Umunna – May’s Brexit plan makes her social care plans look thought-through

Commenting on Theresa May’s speech on Brexit in Teesside earlier this afternoon, Chuka Umunna, leading supporter of Open Britain and Chair of Vote Leave Watch, said: 

“Theresa May’s ‘12-point plan’ for Brexit makes her social care plans look detailed and thought-through.

“Her combination of vagueness, secrecy and threats about leaving with no deal will lead to a Brexit that makes working people worse off, not better.

“At this election, we cannot give the Prime Minister a blank cheque for a hard, chaotic Brexit.”


Notes to editors:

Below are 12 questions the Government needs to answer on their approach to Brexit:

  1. Academics at the LSE yesterday showed that walking away from Brexit talks with no deal is the worst option, so in what circumstance would the Government contemplate this extreme act of economic self-harm?
  2. With whom will the Government be negotiating free trade deals outside the EU, and when will the UK economy start to benefit from these new deals? Narendra Modi was in Berlin this week, pushing ahead for an Indian trade deal with the EU, Chinese leaders are in Brussels today for a 2 day EU-China summit and the US Secretary of Commerce is pushing for the TTIP negotiations to resume. Where is the UK in all of this?
  3. How can the Government justify promoting global trade while abandoning the Customs Union and Single Market, where EU trade is responsible for almost 50% of UK exports and over 50% of UK imports? 
  4. Will co-operation on crime and security mean staying in Europol and the European Arrest Warrant, both of which mean adhering to European Court of Justice rulings? If not, what replacement arrangements will be put in place?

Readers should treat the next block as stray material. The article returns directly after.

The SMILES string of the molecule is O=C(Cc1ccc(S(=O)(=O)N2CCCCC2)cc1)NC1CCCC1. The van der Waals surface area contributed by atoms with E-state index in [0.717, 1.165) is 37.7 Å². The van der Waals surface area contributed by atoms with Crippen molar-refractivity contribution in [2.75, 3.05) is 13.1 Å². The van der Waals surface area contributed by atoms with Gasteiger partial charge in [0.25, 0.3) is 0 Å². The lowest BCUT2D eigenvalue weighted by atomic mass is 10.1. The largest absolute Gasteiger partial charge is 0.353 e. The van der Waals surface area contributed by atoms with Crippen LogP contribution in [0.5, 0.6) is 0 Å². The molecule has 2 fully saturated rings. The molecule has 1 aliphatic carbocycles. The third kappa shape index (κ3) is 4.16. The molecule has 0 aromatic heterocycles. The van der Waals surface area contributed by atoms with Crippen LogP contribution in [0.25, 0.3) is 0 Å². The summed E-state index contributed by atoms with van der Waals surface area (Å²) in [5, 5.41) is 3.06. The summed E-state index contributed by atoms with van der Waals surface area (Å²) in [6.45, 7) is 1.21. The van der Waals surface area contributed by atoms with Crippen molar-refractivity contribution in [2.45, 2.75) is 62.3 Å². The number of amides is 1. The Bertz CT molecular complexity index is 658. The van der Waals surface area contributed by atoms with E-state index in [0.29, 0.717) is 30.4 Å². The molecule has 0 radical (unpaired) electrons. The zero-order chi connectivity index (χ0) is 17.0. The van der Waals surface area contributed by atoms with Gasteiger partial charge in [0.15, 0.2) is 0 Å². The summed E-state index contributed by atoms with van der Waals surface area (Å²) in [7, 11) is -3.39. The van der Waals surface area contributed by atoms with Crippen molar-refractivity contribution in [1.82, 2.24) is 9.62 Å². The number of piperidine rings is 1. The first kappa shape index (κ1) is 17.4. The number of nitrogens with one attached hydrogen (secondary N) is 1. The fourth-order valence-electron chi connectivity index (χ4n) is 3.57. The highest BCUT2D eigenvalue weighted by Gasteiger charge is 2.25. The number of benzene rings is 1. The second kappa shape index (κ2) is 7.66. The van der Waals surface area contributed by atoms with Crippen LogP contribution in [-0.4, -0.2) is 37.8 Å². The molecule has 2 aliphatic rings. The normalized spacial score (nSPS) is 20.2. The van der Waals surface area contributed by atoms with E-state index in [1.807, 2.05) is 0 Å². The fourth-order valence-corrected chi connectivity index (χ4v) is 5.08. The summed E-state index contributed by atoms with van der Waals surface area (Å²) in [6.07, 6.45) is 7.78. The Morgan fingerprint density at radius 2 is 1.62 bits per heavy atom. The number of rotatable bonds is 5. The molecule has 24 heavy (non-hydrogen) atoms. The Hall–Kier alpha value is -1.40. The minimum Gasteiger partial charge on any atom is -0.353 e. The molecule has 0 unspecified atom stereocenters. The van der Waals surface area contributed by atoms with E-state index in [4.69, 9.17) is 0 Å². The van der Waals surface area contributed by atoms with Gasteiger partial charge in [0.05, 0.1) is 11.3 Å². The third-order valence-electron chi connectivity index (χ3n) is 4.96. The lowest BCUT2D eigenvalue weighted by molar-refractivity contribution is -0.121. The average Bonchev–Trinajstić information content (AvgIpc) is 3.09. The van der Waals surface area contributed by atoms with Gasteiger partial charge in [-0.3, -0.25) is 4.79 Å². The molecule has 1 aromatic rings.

5. By when will the Government meet its target of bringing net migration down to “tens of thousands” and in which sectors will reductions of migrant workers be made?
  6. How will the Government guarantee a soft border with Ireland if it opting out of the customs union and free movement, leading to a return of customs checks and border controls?
  7. If the Government is so keen to keep workers’ rights, can it outline precisely which EU directives and regulations it would so like to convert into UK law?
  8. The Government talks about “a phased process of implementation”. Will the Government admit that it will be necessary to have a period of transition, which will mean its red lines on ECJ and free movement will not be met when we leave the EU in 2019?
  9. If the Government’s chosen plan for Brexit is not a success, as the Prime Minister has claimed it might not be, would she consider pursuing a different path, for example remaining within the Single Market and the Customs Union?  
  10. Pursuing free trade agreements will come with visa relaxation, as has been called for by both the Australian and Indian High Commissioners. What will the Government prioritise, bringing down immigration or signing new free trade agreements? 
  11. Will the Prime Minister confirm that she will have to agree to make a financial settlement with the EU, which will be a net loss for the UK, if it is to move on from withdrawal talks to trade talks?
  12. Does the Government stand by David Davis’ commitment that the UK’s Brexit deal will deliver the “exact same benefits” as we have now in the Single Market?